The Helmand region, where most of the poppies of Afghanistan have been
cultivated in recent years, has a strikingly different terrain from the
mountainous regions along the Afghan-Pakistan border. While the border regions
have a history of independence from both Afghanistan and Pakistan and have been
the center of regional Pashtun nationalism, the Helmand has been an integral
part of Afghanistan.
History, an open battlefield and distance from Taliban recruiting camps in
Pakistan present a far more promising opportunity for the United States to expel
the Taliban and support humane social development in Helmand Province than in
the turbulent border regions.
Edward A. Friedman
Hoboken, N.J., Sept. 1, 2009
The writer, former director of the Center for Technology Management for Global
Development at the Stevens Institute of Technology, was the director of a USAID
program that established an indigenous college of engineering in Afghanistan.
To the Editor:
The widespread, systemic and institutionalized fraud by the Karzai government in
the recent Afghan election means that the Afghan war is no longer winnable by
any definition of the word.
This is the Vietnam problem all over again: how can we win a war if the side we
are supporting is illegitimate? At some point we will have to accept that we
cannot change Afghanistan’s culture of tribalism and corruption.
I hope that President Obama and Gen. Stanley A. McChrystal have a Plan B.
Round Pond, Me., Aug. 31, 2009
To the Editor:
Re “After Afghanistan’s Vote” (editorial, Aug. 29): Your editorial affords ample
reason for reconsidering your position that this is “a necessary war.” From
every point of view our efforts there are not working, and a war that cannot be
won can never be regarded as a “just” war.
We have already lost the “hearts and minds” of the local people.
We are the recruiters for the Taliban and Al Qaeda. The United States should get
out of Afghanistan.
Saugerties, N.Y., Aug. 29, 2009
The writer is a retired Catholic priest.
A Troop Buildup in
Afghanistan?, NYT, 4.9.2009,
Groundwork Is Laid
for New Troops in Afghanistan
September 1, 2009
The New York Times
By PETER BAKER
and DEXTER FILKINS
WASHINGTON — A new report by the top commander in Afghanistan detailing the
deteriorating situation there confronts President Obama with the politically
perilous decision of whether to deepen American involvement in the
eight-year-old war amid shrinking public support at home.
The classified assessment submitted Monday by Gen. Stanley A. McChrystal, who
took over American and NATO forces in Afghanistan in June, did not request
additional American troops, American officials said, but they added that it
effectively laid the groundwork for such a request in coming weeks.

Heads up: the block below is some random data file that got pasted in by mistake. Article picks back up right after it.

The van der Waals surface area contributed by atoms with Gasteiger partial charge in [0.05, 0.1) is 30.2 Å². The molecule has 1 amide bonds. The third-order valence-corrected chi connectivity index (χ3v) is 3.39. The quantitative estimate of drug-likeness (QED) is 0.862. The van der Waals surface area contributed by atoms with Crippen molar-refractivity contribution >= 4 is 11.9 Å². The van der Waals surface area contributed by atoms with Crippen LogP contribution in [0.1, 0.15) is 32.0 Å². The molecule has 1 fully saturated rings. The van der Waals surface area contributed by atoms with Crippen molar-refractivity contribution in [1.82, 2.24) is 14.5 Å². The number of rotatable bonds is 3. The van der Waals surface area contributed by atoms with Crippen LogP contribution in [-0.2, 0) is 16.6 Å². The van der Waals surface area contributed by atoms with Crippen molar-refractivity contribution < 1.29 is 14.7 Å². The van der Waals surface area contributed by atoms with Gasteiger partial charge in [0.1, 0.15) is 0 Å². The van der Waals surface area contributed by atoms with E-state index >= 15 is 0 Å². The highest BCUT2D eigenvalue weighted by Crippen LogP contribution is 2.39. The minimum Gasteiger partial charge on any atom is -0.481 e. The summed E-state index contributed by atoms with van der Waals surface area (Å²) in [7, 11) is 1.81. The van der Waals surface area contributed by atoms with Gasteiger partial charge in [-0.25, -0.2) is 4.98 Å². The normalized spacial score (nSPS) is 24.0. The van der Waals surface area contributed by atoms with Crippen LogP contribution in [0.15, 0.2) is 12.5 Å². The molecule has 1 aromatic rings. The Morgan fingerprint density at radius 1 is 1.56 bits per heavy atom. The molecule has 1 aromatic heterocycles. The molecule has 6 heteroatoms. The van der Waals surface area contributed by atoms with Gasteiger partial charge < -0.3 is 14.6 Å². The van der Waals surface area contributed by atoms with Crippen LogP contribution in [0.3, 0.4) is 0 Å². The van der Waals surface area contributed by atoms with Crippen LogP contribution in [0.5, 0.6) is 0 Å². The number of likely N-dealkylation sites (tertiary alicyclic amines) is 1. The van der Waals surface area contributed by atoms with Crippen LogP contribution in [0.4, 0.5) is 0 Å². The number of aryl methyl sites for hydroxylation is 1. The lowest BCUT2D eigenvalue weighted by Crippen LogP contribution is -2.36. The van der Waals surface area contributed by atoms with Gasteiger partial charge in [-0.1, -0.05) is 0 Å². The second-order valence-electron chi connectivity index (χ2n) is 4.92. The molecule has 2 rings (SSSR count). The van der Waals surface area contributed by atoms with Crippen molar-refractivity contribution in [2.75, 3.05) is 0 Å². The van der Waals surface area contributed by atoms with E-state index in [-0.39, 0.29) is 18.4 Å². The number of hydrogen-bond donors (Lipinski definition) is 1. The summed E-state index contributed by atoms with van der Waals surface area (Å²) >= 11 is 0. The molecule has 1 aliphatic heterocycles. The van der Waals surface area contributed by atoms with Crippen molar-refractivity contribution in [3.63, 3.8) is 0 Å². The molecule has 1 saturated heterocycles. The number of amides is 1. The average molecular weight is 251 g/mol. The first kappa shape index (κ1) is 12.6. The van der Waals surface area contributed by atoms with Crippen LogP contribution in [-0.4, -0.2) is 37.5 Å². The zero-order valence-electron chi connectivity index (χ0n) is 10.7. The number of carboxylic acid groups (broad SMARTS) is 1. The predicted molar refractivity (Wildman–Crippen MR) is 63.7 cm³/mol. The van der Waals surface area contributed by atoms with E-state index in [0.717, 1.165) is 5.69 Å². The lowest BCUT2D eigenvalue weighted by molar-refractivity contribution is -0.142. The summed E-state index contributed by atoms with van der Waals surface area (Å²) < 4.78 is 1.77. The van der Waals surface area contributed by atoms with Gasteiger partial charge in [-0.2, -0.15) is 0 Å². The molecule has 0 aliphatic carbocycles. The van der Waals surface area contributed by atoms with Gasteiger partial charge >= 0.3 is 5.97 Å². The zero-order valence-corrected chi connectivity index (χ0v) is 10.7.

While details of the report remained secret, the revised strategy articulated by
General McChrystal in recent public comments would invest the United States more
extensively in Afghanistan than it has been since American forces helped topple
the Taliban government following the attacks of Sept. 11, 2001. Taking a page
from the 2007 strategy shift in Iraq, he has emphasized protecting civilians
over just engaging insurgents.
For Mr. Obama, who already ordered an additional 21,000 troops to Afghanistan
this year, the prospect of a still larger deployment would test his commitment
to a war he did not launch even as it grows more violent by the month.
He already faces growing discontent among his liberal base, not only over the
war but also over national security policy, health care, gay rights and other
An expanded American footprint would also increase Mr. Obama’s entanglement with
an Afghan government widely viewed as corrupt and illegitimate. Multiplying
allegations of fraud in the Aug. 20 presidential election have left Washington
with little hope for a credible partner in the war once the results are final.
The latest tally, with nearly half of the polling stations counted, showed
President Hamid Karzai leading with 45.9 percent against 33.3 percent for his
main opponent, Abdullah Abdullah, Reuters reported.
But the White House left open the possibility that Mr. Obama would send more
troops. “There’s broad agreement that for many years, our effort in Afghanistan
has been under-resourced politically, militarily and economically,” Robert
Gibbs, the White House press secretary, said Monday. He went on to use the words
“under-resourced” and “under-resource” six more times during his daily briefing.
The report comes after a sharp escalation of violence in Afghanistan, where more
American troops died in August than in any month since the beginning of the war.